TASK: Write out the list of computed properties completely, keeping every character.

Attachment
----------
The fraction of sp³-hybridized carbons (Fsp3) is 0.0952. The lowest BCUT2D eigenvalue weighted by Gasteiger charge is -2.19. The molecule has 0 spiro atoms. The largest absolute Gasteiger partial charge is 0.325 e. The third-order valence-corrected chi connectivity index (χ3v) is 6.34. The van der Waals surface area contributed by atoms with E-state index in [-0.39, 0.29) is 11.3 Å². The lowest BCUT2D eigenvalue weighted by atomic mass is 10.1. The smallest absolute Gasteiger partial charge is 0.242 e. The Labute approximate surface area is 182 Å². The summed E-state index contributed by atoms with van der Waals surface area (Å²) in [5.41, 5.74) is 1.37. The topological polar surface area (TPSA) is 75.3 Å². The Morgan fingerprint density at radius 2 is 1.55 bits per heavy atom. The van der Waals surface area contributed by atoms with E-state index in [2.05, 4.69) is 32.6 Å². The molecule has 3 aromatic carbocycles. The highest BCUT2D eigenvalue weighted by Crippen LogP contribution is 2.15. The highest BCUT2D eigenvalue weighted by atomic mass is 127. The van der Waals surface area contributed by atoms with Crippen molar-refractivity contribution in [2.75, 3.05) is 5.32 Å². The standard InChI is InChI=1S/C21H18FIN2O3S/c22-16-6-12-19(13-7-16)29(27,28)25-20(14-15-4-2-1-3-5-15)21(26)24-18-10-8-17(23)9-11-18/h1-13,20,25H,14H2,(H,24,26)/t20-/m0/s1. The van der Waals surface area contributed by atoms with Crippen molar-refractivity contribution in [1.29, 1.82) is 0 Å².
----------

The fraction of sp³-hybridized carbons (Fsp3) is 0.0952. The lowest BCUT2D eigenvalue weighted by Gasteiger charge is -2.19. The molecule has 0 spiro atoms. The largest absolute Gasteiger partial charge is 0.325 e. The third-order valence-corrected chi connectivity index (χ3v) is 6.34. The van der Waals surface area contributed by atoms with E-state index in [-0.39, 0.29) is 11.3 Å². The lowest BCUT2D eigenvalue weighted by atomic mass is 10.1. The smallest absolute Gasteiger partial charge is 0.242 e. The Labute approximate surface area is 182 Å². The summed E-state index contributed by atoms with van der Waals surface area (Å²) in [5.41, 5.74) is 1.37. The topological polar surface area (TPSA) is 75.3 Å². The Morgan fingerprint density at radius 2 is 1.55 bits per heavy atom. The van der Waals surface area contributed by atoms with E-state index in [2.05, 4.69) is 32.6 Å². The molecule has 3 aromatic carbocycles. The highest BCUT2D eigenvalue weighted by Crippen LogP contribution is 2.15. The highest BCUT2D eigenvalue weighted by atomic mass is 127. The van der Waals surface area contributed by atoms with Crippen molar-refractivity contribution in [2.75, 3.05) is 5.32 Å². The standard InChI is InChI=1S/C21H18FIN2O3S/c22-16-6-12-19(13-7-16)29(27,28)25-20(14-15-4-2-1-3-5-15)21(26)24-18-10-8-17(23)9-11-18/h1-13,20,25H,14H2,(H,24,26)/t20-/m0/s1. The van der Waals surface area contributed by atoms with Crippen molar-refractivity contribution in [1.29, 1.82) is 0 Å².